Oracles. I’m suspicious. - re: coming http requests

Maybe I’m just a math nerd, but I like determinism. I like my contract inputs to be replayable and to end up with the same thing at the end of every run.

Everyone is looking forward to outgoing http requests and all I see are foot guns. I’ll try to explain my position and hopefully, by the end you at least have a better idea of the kind of issues you are going to have if you try to pull data from the internet into your IC canister and what price you will pay to do so.

TLDR: Oracles push data into a smart contract. The IC can ping internet services. Great! The IC can pull data from the internet. Whoa there! You just broke blockchains.

  1. Classic oracles have users push data into smart contracts with their keys and the contract applies security rules to determine who can put data and how many users have to agree to validate the piece of data. There are lots of security issues here if some of the signers become malicious. You have to have some really good crypto economics going on and the forethought may depend on how the data is used. If it is used in financial calls you better have some really good crypto. If it is pushing a tweet onto your contract, maybe less…unless someone has a betting contract based on how much you will tweet, and then that contract is only as good as your crypto.

  2. The IC runs on scalable computers with way more power than most blockchains. Making http requests to the real internet possible. This is great, because now when your smart contract needs fresh data it can send out a ping to an internet service saying it needs data. This external service can turn on the bat signal(or send some emails or api calls) telling our oracle signers that we need new data. They get the ping and push a new round of data agreements.

The important thing here is that the response from the internet for the initial ping is not important. If the request fails, your contract can create a nonstate commiting queue that keeps retrying, but your main logic doesn’t care what the service actually says back in reply.

  1. The wizards at dfinity have figured out how to have these http requests go out and then have responses come back in in a reliable way. This is magic and I don’t know if I’ll believe that they can do it until I see it. The reason this is hard is that blockchains run on multiple computers. If they all make the same request to the same service they could get different responses. If they get different responses they won’t be able to agree on the contents of the next block. If 13 replicas call add_friend on Facebook-api the first one will get “added(friend if)” and the other 12 will get “error friend already exists). The end service can implement a form of consistent responses based on a request Id, but that takes cooperation from your service provider.

Getting your service provider to agree to not return different responses for the same response is just the first hurdle. The next issue is one that breaks the fundamentals of blockchains further. You want to be able to replay transactions on your blockchain since genesis and end up with the same result at the end. That is how they work. If you call today, that service will not return the same result if you replay the chain tomorrow.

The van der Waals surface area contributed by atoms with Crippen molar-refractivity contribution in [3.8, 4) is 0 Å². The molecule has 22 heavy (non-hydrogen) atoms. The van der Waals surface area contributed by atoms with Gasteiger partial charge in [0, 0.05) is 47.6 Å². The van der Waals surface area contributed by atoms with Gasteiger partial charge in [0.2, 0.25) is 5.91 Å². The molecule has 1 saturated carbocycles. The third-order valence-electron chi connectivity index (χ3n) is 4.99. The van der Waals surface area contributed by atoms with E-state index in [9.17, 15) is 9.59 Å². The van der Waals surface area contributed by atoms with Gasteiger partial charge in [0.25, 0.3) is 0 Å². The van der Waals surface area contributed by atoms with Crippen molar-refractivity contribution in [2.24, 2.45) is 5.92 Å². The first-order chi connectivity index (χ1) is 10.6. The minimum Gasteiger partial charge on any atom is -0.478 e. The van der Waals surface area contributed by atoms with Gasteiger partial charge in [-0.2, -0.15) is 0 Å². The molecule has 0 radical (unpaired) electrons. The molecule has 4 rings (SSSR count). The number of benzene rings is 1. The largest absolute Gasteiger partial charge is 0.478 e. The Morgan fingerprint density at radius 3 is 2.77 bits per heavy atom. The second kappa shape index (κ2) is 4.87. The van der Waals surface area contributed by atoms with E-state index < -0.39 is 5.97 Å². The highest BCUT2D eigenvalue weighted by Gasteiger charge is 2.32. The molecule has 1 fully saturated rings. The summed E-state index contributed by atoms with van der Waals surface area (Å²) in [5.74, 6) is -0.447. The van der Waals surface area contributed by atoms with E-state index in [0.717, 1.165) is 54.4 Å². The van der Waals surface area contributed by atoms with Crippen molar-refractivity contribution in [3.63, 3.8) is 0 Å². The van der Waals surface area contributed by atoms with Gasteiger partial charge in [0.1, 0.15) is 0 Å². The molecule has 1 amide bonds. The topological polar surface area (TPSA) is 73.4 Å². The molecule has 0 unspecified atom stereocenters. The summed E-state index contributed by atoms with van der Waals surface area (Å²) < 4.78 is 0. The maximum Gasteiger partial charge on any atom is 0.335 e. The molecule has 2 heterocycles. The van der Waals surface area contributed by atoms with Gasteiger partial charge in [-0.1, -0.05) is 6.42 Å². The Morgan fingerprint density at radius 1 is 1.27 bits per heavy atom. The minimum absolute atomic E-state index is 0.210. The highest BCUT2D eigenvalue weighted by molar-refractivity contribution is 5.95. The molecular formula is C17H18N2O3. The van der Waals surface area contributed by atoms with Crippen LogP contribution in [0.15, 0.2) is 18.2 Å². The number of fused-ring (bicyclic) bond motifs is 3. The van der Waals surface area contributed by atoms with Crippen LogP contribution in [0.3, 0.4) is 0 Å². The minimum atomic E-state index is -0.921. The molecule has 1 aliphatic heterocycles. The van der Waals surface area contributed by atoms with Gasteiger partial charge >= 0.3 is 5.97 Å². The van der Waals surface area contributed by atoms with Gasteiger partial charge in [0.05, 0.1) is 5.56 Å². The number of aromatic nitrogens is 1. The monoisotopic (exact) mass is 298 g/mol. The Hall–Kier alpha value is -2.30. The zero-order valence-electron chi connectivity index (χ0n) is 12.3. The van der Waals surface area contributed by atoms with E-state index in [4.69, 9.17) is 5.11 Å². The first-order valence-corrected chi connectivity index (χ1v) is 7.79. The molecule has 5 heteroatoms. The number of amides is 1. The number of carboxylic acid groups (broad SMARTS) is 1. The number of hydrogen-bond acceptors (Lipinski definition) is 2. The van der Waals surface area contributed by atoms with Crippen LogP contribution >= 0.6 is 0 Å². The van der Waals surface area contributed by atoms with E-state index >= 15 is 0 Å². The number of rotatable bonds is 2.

You don’t have this problem with classic oracle because pushing the response from outside parties is part of the transaction chain. When you replay they get approved in the same way and your data is the same.

Maybe you could get your service to agree to keep hit requests on file forever and ever and always replay to you, but you’ve created a massive “maybe”. Blockchains do not do well with maybe.

All of this to say(and to open myself up to learn where I’m wrong), but if you intend to call an external oracle from the IC and use that réponse as stateful, contract-affecting behavior, you may be getting yourself into a situation where you are forever stuck in web 2.5.

Maybe you don’t care about this limitation, but if you want to do blockchainy things with your app down the road, please consider thinking some more about it.

The ping and wait pathway of #2 above can result in the same application while preserving your replayability.


I always thought that the async world would present it’s own challenges.

In response to your point #1, I agree that it is highly unlikely that most end-service provider will simply provide a new idempotent end-service: addFriend (reqId, friend) as opposed to addFriend(friend) day one. A little help from another end-service from the same service-provider, isFriend(friend) would help.

The implementation could have two functions:
the first one addFriend(friend) ALWAYS assumes failure.
the second one isFriend(friend) is used to query whether addFriend actually succeeded.

In response to #2, we would need a in-direction mechanism. i.e. you would not use the gettempatureatlocation function directly. You would call this function to store the data immutablly in a cansiter somewhere with a timestamp. Then when you need the data (or it’s replay), you would have a stream processing engine where you push this data to get replayability (at least in theory).



In my understanding the http call feature is not meant as a silver bullet, it has its limitations (like your addFriend example). But the contract can define a callback which can transform the response on each node so it can remove/round timestamps and “not important” differences. In this way the nodes can agree on the response.
Regarding the “blockchain transactions should be replayable” I don’t think it’s true for IC as blocks are dropped after catch-up packages.

I think http calls are required if we want IC to be adopted, at least until grow beyond the critical mass.